Thursday, September 1, 2016

Coverup of Saudi 9/11 Connection Continues, Charges Graham

The co-chair of a Joint Congressional Inquiry into the 9/11 terror attacks charged that the US government continues to turn a blind eye to evidence that the government of Saudi Arabia may have aided the terrorists.

The July release of 28 pages — still substantially redacted — of previously classified material from the Joint Inquiry report of 2002 does not put the matter to rest, said former Senator Bob Graham, (D-FL) at the National Press Club on Thursday. On the contrary, he said, those pages raise significant new questions.

Harassed at one point by the FBI, his investigation blocked by the Department of Justice and the State Department, Graham urged the media to support his struggle. Allegations from the 28 pages include:

• Suspicions that two Saudi nationals in California, Omar al-Bayoumi and Osama Bassnan, were providing financial and logistical support to two Los Angeles-based hijackers: Nawak Alhamzi and Khalid al-Midhar.

• Evidence that a Saudi consular official who also was an imam of a Los Angeles mosque may also have assisted the California hijackers.

• Possible links between then-Saudi ambassador to the US Prince Bandar bin Sultan and 9/11 terrorist suspect Abu Zubaydah. The terrorist’s phone book contained an unlisted number for the company that managed Prince Bandar’s Colorado residence.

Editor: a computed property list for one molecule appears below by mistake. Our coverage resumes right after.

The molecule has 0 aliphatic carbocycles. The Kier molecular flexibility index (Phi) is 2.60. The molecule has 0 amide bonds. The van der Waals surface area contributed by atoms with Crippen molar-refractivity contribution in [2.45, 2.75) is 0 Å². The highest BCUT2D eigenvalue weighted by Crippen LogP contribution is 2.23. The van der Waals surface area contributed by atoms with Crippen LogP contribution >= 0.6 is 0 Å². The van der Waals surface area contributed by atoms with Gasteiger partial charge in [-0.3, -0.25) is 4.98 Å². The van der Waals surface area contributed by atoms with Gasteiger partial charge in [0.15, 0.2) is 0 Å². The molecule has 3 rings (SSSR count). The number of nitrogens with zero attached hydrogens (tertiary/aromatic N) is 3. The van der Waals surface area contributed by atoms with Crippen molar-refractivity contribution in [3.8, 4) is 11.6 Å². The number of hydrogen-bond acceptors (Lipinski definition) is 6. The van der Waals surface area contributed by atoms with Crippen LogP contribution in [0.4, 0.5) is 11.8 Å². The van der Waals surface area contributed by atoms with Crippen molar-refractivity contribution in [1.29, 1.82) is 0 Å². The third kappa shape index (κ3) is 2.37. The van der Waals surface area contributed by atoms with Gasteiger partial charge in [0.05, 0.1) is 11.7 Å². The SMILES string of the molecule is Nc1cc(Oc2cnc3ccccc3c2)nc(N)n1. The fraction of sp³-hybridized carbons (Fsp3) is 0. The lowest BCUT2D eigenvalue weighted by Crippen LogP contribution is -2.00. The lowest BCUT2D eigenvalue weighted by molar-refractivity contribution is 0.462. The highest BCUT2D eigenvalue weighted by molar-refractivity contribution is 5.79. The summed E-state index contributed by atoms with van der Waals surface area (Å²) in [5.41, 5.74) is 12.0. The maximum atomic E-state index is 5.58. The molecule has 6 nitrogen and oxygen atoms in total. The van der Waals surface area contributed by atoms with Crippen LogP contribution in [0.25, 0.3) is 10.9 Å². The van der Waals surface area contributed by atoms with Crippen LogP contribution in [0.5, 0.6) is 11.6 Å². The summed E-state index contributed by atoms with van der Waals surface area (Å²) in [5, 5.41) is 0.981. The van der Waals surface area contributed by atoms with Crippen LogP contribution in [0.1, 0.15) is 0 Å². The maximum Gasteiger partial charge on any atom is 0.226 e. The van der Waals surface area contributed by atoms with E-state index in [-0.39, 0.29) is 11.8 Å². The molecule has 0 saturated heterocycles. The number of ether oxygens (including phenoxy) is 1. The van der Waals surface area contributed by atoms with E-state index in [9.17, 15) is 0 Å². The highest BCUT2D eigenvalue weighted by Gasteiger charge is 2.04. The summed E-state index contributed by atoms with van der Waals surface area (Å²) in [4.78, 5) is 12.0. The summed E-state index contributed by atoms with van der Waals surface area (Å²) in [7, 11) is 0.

• A list of mosques and Saudi charities that investigators suspected of maintaining financial support for international terrorism.

• Complaints by federal agents that Saudi officials were not cooperating with their investigation, and not making suspects available for questioning.

Of the 19 hijackers, 15 were Saudi citizens. Still, US officials, the Saudi government, and the chairs of a separate commission that looked into the attacks all have insisted allegations about Saudi involvement have been pursued, and no evidence has been found to support them.

Graham does not agree with their conclusion. He wants the government to publicly disclose the information its investigators developed in more than a decade since the two major reports of the Joint Inquiry and the 9/11 Commission were published.

Graham believes that releasing the 28 pages should remove “the cork from the bottle” of all the investigative information the government has amassed over the last 15 years, ultimately delivering it to the American public.

No comments:

Post a Comment